Chinese urbanization is happening at a scorching pace. In fact, the speed of China urbanization is so rapid that it is being hailed as the single, most significant phenomenon that will impact the development of the world as we know it.
Consider these facts: today (at the end of 2011), there are more Chinese living in urban areas (690.79 million) than those living in rural areas (656.56 million). This means that as a result of rapid Chinese urbanization about 51.3% of China’s population now lives in urban areas, as compared to 26% about 20 years ago (in 1990). The total number of people living in China cities and towns is more than double of the population of the United States of America!
The story doesn’t end there. It is estimated that by the year 2035, a full 70% of the Chinese population will live in urban areas. By that time (in about 20 years) as a result of China urbanization, an estimated 20,000 to 50,000 new high-rise buildings will have to be built, and mass transit systems will have to be established in an excess of 170 cities to house and meet the transportation needs of this burgeoning population.
Historical Perspective Of The Chinese Urbanization Story
But it wasn’t always like this. During the 15 years between 1950 to 1965, growth recorded in the urban population was a more sedantry 3% to 4%. A spurt in the growth of Chinese urbanization occurred briefly during the 1958-61 period, as a consequence of the industrialization initiative, but then actually dropped during 1965-75 when there was a movement to send urban youth to rural areas to learn from the farmers – under a program called “rustication”.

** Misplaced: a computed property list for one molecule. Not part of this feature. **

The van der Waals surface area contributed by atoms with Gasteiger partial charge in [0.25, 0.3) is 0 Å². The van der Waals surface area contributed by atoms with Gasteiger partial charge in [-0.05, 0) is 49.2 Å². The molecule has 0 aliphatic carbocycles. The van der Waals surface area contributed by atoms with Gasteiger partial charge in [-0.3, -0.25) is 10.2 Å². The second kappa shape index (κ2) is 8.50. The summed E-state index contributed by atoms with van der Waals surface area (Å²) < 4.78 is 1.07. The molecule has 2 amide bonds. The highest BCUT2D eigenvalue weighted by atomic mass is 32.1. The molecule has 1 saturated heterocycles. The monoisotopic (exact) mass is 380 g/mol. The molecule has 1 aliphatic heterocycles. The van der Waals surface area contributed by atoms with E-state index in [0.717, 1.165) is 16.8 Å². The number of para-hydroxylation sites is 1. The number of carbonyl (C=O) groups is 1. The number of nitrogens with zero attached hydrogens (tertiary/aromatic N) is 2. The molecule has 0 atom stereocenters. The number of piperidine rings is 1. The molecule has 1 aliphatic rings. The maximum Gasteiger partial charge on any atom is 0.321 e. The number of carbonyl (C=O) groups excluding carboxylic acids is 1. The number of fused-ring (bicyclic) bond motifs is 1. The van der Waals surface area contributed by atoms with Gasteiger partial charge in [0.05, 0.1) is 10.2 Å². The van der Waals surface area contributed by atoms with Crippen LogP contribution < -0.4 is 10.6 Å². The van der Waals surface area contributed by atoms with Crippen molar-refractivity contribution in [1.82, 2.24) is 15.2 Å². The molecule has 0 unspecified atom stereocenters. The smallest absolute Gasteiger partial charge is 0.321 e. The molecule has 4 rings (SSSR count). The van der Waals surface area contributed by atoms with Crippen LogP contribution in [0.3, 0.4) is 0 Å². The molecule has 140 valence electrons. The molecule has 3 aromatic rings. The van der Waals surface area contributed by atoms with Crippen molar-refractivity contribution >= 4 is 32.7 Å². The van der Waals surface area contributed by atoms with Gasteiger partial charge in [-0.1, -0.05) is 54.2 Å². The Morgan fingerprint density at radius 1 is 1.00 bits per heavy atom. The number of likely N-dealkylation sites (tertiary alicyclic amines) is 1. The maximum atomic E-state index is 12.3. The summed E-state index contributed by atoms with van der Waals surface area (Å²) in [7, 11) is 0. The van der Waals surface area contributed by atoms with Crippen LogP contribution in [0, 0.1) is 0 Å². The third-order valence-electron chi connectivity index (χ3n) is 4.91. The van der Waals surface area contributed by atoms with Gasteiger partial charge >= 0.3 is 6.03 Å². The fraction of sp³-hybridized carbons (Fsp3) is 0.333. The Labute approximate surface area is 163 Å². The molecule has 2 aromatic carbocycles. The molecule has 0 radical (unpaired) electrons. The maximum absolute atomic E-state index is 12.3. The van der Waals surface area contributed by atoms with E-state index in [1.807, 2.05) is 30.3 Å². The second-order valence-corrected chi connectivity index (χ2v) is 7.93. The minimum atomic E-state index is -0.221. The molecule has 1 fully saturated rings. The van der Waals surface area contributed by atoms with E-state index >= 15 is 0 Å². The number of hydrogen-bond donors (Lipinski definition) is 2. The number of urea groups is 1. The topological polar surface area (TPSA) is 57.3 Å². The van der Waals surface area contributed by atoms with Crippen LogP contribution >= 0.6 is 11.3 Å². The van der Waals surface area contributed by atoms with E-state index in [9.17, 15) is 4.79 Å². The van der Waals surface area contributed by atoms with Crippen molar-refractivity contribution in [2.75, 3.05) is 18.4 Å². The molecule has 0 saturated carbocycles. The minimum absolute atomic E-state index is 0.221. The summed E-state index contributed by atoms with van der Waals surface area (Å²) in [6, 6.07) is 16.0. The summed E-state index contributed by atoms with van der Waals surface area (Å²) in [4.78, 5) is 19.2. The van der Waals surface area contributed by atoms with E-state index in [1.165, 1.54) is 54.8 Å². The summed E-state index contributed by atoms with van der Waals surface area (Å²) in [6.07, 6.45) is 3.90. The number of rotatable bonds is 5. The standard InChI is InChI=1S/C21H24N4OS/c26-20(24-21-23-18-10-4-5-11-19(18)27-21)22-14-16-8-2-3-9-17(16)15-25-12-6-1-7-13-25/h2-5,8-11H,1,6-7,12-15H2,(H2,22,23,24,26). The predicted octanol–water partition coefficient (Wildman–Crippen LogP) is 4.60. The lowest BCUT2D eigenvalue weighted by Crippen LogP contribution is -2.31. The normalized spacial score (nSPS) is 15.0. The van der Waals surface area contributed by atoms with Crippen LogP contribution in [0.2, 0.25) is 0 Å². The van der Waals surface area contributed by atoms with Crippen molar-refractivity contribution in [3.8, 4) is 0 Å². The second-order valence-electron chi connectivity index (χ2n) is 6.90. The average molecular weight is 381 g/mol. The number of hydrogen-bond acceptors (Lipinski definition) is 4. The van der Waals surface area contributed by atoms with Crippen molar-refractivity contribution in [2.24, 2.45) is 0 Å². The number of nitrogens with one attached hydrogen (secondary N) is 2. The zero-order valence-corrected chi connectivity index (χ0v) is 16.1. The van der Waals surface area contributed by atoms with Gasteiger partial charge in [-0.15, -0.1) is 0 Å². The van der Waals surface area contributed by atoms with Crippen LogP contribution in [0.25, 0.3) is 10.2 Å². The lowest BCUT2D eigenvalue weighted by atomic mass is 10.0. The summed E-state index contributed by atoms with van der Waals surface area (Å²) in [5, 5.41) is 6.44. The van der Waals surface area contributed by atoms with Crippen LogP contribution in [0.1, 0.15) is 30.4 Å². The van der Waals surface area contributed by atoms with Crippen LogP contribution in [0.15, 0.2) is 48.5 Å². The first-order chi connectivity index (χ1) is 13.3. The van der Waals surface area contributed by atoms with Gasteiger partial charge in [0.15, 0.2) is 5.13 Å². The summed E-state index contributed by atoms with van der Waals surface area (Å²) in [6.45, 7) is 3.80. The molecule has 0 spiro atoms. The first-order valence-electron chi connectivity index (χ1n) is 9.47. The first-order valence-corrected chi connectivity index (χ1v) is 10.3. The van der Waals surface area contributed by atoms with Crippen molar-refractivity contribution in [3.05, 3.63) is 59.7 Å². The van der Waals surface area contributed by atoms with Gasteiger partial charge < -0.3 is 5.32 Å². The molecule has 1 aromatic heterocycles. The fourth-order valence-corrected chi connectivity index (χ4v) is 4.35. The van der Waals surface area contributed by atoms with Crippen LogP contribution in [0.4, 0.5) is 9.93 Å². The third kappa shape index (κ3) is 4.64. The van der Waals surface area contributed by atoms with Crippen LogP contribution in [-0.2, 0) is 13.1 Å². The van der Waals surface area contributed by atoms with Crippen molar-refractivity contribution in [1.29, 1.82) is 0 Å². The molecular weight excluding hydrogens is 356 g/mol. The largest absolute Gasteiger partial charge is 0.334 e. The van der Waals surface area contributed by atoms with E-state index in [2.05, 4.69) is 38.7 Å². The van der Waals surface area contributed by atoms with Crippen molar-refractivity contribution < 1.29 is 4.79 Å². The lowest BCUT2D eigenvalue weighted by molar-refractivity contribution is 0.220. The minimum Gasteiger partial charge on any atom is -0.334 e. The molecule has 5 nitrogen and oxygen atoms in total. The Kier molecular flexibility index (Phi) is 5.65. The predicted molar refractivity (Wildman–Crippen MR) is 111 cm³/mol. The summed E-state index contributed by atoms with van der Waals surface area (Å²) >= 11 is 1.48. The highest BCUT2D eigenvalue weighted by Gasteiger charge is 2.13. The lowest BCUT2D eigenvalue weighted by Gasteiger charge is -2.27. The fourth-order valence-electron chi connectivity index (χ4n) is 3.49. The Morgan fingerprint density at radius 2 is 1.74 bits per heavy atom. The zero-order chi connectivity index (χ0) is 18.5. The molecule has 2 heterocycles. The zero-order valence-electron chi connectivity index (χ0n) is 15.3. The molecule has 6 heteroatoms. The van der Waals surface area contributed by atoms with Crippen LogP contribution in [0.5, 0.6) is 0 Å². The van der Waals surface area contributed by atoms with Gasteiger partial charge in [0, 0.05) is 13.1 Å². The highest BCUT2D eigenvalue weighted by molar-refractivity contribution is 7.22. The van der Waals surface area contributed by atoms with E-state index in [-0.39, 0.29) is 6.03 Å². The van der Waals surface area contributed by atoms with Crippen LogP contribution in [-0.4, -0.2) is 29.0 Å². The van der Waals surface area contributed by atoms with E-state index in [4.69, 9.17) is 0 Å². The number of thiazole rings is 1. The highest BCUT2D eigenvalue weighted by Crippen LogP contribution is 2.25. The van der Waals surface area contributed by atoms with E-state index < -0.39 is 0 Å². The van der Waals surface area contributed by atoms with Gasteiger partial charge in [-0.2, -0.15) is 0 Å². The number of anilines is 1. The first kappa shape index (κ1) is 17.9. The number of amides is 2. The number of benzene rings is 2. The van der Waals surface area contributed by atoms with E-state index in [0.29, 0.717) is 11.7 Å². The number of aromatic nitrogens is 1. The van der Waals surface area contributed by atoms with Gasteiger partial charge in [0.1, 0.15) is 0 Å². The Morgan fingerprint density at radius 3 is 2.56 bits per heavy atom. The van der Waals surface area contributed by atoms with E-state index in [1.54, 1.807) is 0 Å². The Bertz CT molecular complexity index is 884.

The dramatic changes in China urbanization began to really happen after 1978, when economic reforms were launched. As a result of the vast inflow of foreign direct investment into China, employment opportunities began to open up, and urban growth again grew. However, because of the restructuring of the state owned enterprises in the 1990s, urban growth again slowed down.
Urbanization More Pronounced In The East
Because of the difficult terrain and the less favorable weather that prevails in the southwest and northwest regions of China, it is the eastern parts that are witnessing rapid Chinese urbanization. This, despite the fact that the other areas are more mineral rich and agriculturally fertile. The urban and industrial corridor has thus developed in a wide swathe from the northeast, Harbin, passing through Beijing and moving on south to what is now Chinas largest metropolitan complex, Shanghai.
It is for the first time in the country’s history that the urban population has outstripped the rural population. This has happened after three decades of economic development that encouraged farmers to seek better standards of living in towns and cities. It is estimated that the capitalist reforms have lifted more than 200 million people out of poverty, and has made China the world’s second largest economy, having become its biggest consumer of steel, copper and coal. It is also the considered opinion of experts that China urbanization has several decades to go, and will continue at a rapid pace for the foreseeable future – at least for another 20 years. This will result in the dilution of the agrarian economy, and urbanization will be the fundamental driver behind Chinas economic growth.
Effect Of Chinese Urbanization On World Economy
Economists have surmised that the two most important factors that will shape the economy of the world in the 21st century will be the technology developments in the US, and the urbanization of China. This is because China urbanization will require upgradation, both for its infrastructure and for its industrialization, China still needs massive doses of investment. Thus, urbanization will lend fundamental support for investment growth and housing demand.
At the present time, urban incomes are almost thrice that of rural incomes. This has created an income gap, which is growing. The other challenge that China faces is to gear up to provide jobs, welfare and other social services to city dwellers.